We are fortunate to have the privilege of calling “America’s Finest City” home. We can surf, ski and hike the desert all within a couple hours’ drive. I believe we all know how lucky we are to be in the positions we are now, as we’ve seen the devastating impacts of the recession – and we’ve seen our resilient community zealously rebound. In fact, many of us have been busier than ever before.

As marketers, business development professionals and business owners in the San Diego A/E/C industry, we know firsthand how much energy goes into conceptualizing and implementing a design through construction; how much effort and collaboration is needed to get all the right players on all the right teams, and through these experiences we’ve learned how to create the vitalizing synergy necessary for a successful project.

I feel SMPS is such an integral piece of that dynamic. As we all know, marketing professional services isn’t anything like marketing a product – we have the difficult task of promoting more of a feeling; to find the delicate balance between conveying our firm’s intrinsic technical knowledge and experience, and eliciting an emotion within our clients that makes them trust that we are the firm they want to work together with. It’s an art.

To have a Society designed specifically as a resource for us in our unique industry is such a beautiful thing. SMPS provides its’ members with relevant information on current marketing techniques and the resources to develop the intricate skills required to succeed in our industry. The collective knowledge helps us to communicate the importance of having our marketing plans resonate through the depths of our companies, develop efficacious strategies for smart growth, and teaches us how to help achieve financial success for our firms with strategic pursuit methodologies. It assists in making our jobs as marketers and business developers more easily understood by our technical counterparts; giving validity and metrics to our positions and clearly identifying the benefits of having knowledgeable and educated in-house marketing and business development staff.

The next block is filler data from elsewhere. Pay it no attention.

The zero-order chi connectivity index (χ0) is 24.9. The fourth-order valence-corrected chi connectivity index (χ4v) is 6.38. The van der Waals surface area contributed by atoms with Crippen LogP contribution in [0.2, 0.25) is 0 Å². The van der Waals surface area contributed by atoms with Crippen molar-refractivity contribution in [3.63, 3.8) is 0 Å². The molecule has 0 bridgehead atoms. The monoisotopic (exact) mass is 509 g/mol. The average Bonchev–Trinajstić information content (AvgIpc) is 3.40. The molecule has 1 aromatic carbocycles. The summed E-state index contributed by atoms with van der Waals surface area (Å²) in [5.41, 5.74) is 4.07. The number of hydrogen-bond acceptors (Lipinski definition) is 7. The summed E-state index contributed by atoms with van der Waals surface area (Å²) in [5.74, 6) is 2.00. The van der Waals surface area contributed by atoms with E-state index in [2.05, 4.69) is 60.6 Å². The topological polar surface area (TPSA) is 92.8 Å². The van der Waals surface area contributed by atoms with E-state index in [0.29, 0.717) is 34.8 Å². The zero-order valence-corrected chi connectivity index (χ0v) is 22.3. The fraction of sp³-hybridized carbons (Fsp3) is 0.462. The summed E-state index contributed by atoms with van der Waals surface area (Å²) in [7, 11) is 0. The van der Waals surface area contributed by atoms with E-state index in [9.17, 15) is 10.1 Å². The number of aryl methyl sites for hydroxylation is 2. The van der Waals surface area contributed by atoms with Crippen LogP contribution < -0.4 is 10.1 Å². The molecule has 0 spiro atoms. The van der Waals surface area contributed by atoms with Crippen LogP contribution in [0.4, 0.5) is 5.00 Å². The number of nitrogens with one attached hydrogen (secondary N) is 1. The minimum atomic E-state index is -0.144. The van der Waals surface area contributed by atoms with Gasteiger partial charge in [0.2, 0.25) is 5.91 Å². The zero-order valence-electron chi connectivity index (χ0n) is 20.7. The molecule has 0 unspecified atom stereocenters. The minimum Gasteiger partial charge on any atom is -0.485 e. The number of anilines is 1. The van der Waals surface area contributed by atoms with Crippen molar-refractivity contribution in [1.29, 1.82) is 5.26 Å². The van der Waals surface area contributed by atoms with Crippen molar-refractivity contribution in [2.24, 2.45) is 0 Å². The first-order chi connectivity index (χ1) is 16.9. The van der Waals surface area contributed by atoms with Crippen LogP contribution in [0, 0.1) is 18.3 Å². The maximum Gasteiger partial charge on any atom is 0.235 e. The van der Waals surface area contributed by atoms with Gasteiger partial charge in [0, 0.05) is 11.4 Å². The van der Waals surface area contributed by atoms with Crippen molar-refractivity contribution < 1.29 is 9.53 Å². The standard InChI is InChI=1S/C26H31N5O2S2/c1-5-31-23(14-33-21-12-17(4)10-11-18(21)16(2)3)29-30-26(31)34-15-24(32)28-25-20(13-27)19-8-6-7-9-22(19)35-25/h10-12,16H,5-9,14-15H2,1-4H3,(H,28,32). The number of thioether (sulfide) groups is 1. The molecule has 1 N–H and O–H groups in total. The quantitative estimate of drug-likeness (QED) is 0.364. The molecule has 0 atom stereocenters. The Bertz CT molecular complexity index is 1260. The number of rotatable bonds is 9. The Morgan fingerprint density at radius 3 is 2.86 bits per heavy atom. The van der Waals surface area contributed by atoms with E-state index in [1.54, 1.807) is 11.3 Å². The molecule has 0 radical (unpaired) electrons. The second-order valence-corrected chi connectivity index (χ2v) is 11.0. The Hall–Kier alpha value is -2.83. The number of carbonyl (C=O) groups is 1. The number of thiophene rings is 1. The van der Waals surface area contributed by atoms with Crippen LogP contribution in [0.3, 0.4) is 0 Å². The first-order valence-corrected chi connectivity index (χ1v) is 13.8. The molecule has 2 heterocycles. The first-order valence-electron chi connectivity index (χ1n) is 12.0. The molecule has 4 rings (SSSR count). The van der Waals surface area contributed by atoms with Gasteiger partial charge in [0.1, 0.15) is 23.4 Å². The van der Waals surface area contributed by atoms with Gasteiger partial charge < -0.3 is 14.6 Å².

Our 2015-2016 SMPS Board of Directors is a dynamic group of professionals, and together we have created a comprehensive vision. We met, conferred and diligently discussed what our chapter’s needs are, and how we feel we can not only meet, but exceed them. What resulted from that strategic planning session is what we sense are the most important components of success for our members, and we are developing our chapter’s programming around that theme: A/E/C – Activate, Educate, Collaborate.

We aim to Activate our members by encouraging involvement and making our chapter’s programming something you desire to be involved with; we strive to offer programs and workshops that will Educate our audience, providing firsthand knowledge and strategies that can be taken back to your offices and integrated directly into your company’s marketing and business development plans; and we will achieve this all through our commitment to Collaborate with one another, as we all know that when many minds are put together we can cultivate rich ideas and theories that one mind alone cannot often conceptualize.

I am so honored to be serving alongside this remarkable Board of Directors as the SMPS San Diego chapter President this year, and am positive that together we will raise the bar for the future. I hope you will all join us in helping to make the upcoming year one of the best SMPS San Diego has ever seen!

Cheers!

Bree

Bree Wong, Vice President of SWS Engineering, Inc.

President of SMPS San Diego